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But he is obviously in a better structural position than most classical IQPs, as his light squared bishop is open and he has complete control of d5. He should be fine if he can fix all of his short term problems.
In my chess base I only have games from before 2008 (for some reason, I need to reload the database), but there is only one game where a player rated 2500+ lost the position after Bxd2 Nxd2 d5 exd5 Nxd5 Qb3 as black (and he was rated 2519), while 14 of the games are wins for black, and 35 were draws. I think that speaks for itself.
Chess.com style percentages among 2500+ players before 2008:
White wins: 2%
Black wins: 28%
Percent score (for white): 37%
I can say I would never play this line for white, even against an opponent rated 500 points lower than me. It doesn't matter if I can play it for black, as it is not in my repetouire.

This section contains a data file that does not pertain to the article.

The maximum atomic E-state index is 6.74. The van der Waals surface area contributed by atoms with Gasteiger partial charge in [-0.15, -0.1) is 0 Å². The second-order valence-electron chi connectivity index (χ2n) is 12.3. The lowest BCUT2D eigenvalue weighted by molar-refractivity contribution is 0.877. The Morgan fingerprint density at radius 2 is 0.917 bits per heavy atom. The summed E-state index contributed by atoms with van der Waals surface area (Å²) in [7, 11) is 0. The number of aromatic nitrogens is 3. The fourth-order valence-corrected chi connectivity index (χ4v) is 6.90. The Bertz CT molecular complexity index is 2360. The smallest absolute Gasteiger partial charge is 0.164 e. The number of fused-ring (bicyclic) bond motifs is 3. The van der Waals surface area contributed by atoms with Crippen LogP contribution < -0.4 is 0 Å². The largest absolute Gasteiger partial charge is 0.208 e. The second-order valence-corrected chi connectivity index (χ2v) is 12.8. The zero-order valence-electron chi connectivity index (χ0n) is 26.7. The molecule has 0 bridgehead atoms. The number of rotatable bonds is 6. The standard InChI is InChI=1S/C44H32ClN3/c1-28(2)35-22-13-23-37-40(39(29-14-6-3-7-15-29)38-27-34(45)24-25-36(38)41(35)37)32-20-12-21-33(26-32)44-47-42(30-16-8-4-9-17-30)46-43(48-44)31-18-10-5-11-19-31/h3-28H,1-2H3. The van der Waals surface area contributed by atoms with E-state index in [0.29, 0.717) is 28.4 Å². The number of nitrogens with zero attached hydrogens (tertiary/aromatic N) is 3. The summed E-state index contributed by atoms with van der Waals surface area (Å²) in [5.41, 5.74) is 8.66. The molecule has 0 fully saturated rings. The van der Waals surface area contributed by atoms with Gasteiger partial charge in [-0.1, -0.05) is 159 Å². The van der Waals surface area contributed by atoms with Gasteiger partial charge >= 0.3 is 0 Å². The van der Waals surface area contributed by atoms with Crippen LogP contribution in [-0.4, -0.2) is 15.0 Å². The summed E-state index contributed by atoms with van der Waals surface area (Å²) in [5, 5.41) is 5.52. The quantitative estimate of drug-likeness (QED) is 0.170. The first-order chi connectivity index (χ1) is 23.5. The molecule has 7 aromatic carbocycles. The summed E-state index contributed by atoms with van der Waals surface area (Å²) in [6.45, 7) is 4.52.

once black fixes his pieces I believe he should be better.
Black's problem isn't "fixing his pieces", but rather managing white's initiative which is mild, but persistent.
You should have a look at some IQP literature. Black's problem is durable, which at the amateur level means that it lasts until white self-destroys his position.
I know that you have much more experience with these types of positions than me, but I still feel like you're over generalizing. This position is not the typical one found in IQP literature.
Oh, it's quite typical. The only anomaly for white is the positioning of the queens knight (it should really be on c3). It's equal, but white has a mild initiative.
But isn't it also better for black to have a c7 pawn instead of an e6 pawn? Or just different?